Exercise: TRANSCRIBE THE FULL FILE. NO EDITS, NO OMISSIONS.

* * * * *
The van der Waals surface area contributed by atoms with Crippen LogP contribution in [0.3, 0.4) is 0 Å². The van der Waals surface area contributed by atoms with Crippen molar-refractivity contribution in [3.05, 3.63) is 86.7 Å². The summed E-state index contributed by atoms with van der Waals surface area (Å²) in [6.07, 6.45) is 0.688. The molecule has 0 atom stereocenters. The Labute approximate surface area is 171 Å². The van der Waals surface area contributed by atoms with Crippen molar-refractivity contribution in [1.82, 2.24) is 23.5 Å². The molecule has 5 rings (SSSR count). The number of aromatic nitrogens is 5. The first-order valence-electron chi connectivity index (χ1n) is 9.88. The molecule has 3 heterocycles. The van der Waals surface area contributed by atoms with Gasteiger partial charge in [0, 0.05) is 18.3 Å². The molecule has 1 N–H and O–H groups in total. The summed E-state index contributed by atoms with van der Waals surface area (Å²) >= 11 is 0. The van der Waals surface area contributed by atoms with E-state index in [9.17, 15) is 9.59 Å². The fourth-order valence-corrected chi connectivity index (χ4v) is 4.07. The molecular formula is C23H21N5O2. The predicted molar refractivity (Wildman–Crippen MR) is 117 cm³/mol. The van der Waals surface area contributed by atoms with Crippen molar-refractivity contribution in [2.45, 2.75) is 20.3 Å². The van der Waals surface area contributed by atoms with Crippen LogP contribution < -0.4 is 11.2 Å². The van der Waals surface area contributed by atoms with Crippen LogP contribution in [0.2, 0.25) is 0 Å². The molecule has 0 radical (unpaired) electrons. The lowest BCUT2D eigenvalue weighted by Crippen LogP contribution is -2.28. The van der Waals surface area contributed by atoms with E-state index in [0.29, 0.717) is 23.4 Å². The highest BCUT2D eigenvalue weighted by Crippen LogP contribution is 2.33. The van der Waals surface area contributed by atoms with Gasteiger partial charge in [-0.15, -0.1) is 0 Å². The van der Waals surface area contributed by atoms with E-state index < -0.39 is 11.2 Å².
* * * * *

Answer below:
The van der Waals surface area contributed by atoms with Crippen LogP contribution in [0.3, 0.4) is 0 Å². The van der Waals surface area contributed by atoms with Crippen molar-refractivity contribution in [3.05, 3.63) is 86.7 Å². The summed E-state index contributed by atoms with van der Waals surface area (Å²) in [6.07, 6.45) is 0.688. The molecule has 0 atom stereocenters. The Labute approximate surface area is 171 Å². The van der Waals surface area contributed by atoms with Crippen molar-refractivity contribution in [1.82, 2.24) is 23.5 Å². The molecule has 5 rings (SSSR count). The number of aromatic nitrogens is 5. The first-order valence-electron chi connectivity index (χ1n) is 9.88. The molecule has 3 heterocycles. The van der Waals surface area contributed by atoms with Gasteiger partial charge in [0, 0.05) is 18.3 Å². The molecule has 1 N–H and O–H groups in total. The summed E-state index contributed by atoms with van der Waals surface area (Å²) >= 11 is 0. The van der Waals surface area contributed by atoms with E-state index in [9.17, 15) is 9.59 Å². The fourth-order valence-corrected chi connectivity index (χ4v) is 4.07. The molecular formula is C23H21N5O2. The predicted molar refractivity (Wildman–Crippen MR) is 117 cm³/mol. The van der Waals surface area contributed by atoms with Crippen molar-refractivity contribution in [2.45, 2.75) is 20.3 Å². The van der Waals surface area contributed by atoms with Crippen LogP contribution < -0.4 is 11.2 Å². The van der Waals surface area contributed by atoms with Crippen LogP contribution in [0.2, 0.25) is 0 Å². The molecule has 0 radical (unpaired) electrons. The lowest BCUT2D eigenvalue weighted by Crippen LogP contribution is -2.28. The van der Waals surface area contributed by atoms with E-state index in [0.29, 0.717) is 23.4 Å². The highest BCUT2D eigenvalue weighted by Crippen LogP contribution is 2.33. The van der Waals surface area contributed by atoms with Gasteiger partial charge in [-0.15, -0.1) is 0 Å². The van der Waals surface area contributed by atoms with E-state index < -0.39 is 11.2 Å².